My July 4th Paradox
June 30, 2013
Every year around the Fourth of July I have this same conundrum. While I'm grateful for the independence and peace that we are afforded in the country and how thankful I am for the people in my life that have served in the armed forces, I have difficulty celebrating war.
The July 4th celebration we usually attend in Cayucos, CA is fun and amazing. Sitting by the ocean is so peaceful and watching our kids and now our grandkids in awe as the fireworks go off from the end of the pier is so fun. In the back of my mind though there is always this thought that those fireworks represent real bombs that killed real people and are still killing people today. Over 100,000 just in Syria this year. Being part of a celebration of that eats away a little part of me every time I do it.
I don't buy into the theory that peace is only bought through the barrel of a gun. I'm not a fatalist, nor a "fairytaleist" believing that either there is no end to war or that only in the "end of days" will we see true peace. I believe humans have the capacity to reason and given the chance, peace could be brought about by humans reasoning together. There's a lot of unnecessary baggage, religious and political, that we'll need to shed first.
I also cringe at the cost of these July 4th celebrations nationwide. The Boston celebration alone costs $3.5 million including all the support costs. A small town celebration can cost in to the tens of thousands. If you add all that up, we could feed a lot of hungry people for a year and get a lot of mental health patients out of the creeks and into facilities that could really help them, not just institutionalize them. It would go a long way in helping save the tens of thousands of kids that die every day around the world from some hunger related issue.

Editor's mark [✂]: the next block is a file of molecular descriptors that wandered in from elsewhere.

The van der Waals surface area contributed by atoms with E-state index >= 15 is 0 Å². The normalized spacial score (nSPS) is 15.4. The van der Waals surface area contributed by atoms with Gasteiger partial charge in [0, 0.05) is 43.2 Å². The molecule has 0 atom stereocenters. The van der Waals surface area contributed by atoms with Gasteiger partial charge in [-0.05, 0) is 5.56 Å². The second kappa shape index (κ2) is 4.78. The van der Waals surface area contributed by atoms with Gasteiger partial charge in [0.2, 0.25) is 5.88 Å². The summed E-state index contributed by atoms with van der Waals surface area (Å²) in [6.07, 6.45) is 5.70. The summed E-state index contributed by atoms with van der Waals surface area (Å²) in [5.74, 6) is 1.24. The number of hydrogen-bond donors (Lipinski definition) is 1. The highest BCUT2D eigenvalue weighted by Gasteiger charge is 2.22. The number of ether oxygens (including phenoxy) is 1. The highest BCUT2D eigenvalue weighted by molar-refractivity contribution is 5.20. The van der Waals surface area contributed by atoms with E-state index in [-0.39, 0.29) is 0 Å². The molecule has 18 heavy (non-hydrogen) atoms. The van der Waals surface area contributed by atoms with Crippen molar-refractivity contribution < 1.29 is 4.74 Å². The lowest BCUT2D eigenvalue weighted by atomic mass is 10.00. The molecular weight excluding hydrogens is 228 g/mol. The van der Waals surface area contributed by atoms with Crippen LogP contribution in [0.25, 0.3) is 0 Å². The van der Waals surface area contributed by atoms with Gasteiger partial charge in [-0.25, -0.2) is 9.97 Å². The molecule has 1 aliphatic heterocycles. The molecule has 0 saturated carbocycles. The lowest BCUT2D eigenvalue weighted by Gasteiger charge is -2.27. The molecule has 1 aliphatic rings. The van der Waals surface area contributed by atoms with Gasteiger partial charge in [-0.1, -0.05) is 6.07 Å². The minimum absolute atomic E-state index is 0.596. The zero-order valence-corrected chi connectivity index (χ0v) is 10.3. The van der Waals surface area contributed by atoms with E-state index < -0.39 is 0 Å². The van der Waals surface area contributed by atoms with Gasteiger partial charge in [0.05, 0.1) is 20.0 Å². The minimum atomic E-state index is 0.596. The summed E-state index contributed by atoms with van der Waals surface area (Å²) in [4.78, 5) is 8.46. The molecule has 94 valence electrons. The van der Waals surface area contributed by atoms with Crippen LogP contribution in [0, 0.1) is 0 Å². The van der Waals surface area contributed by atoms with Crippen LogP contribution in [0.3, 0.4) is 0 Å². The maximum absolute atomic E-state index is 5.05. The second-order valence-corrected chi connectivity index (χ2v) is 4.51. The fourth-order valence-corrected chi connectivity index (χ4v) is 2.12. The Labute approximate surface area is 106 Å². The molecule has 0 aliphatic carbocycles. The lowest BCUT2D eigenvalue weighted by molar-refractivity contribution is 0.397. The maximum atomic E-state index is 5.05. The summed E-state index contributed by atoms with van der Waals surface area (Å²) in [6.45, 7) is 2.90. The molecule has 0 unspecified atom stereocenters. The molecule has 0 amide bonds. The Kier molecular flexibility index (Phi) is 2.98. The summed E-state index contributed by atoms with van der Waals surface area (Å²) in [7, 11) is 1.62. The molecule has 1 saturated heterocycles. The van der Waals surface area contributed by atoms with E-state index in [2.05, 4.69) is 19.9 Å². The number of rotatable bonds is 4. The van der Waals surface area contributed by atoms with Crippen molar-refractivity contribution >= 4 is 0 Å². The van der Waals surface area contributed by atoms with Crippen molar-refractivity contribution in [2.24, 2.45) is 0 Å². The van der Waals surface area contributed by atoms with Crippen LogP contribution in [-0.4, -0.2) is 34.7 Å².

So land the plane here Tim. Paradoxically, we'll likely go to the Cayucos celebration and I'll watch my wide eyed grandkids wrapped in blankets at the beach. This year though, I'm going to give what I think my families piece of the celebration would cost to our local homeless relief to take care of some of the least of these close to home. I hope you'll do the same. And after the fireworks are silent, I'll do what I can do to bring reason to the world I can affect to build a lasting peace without war.
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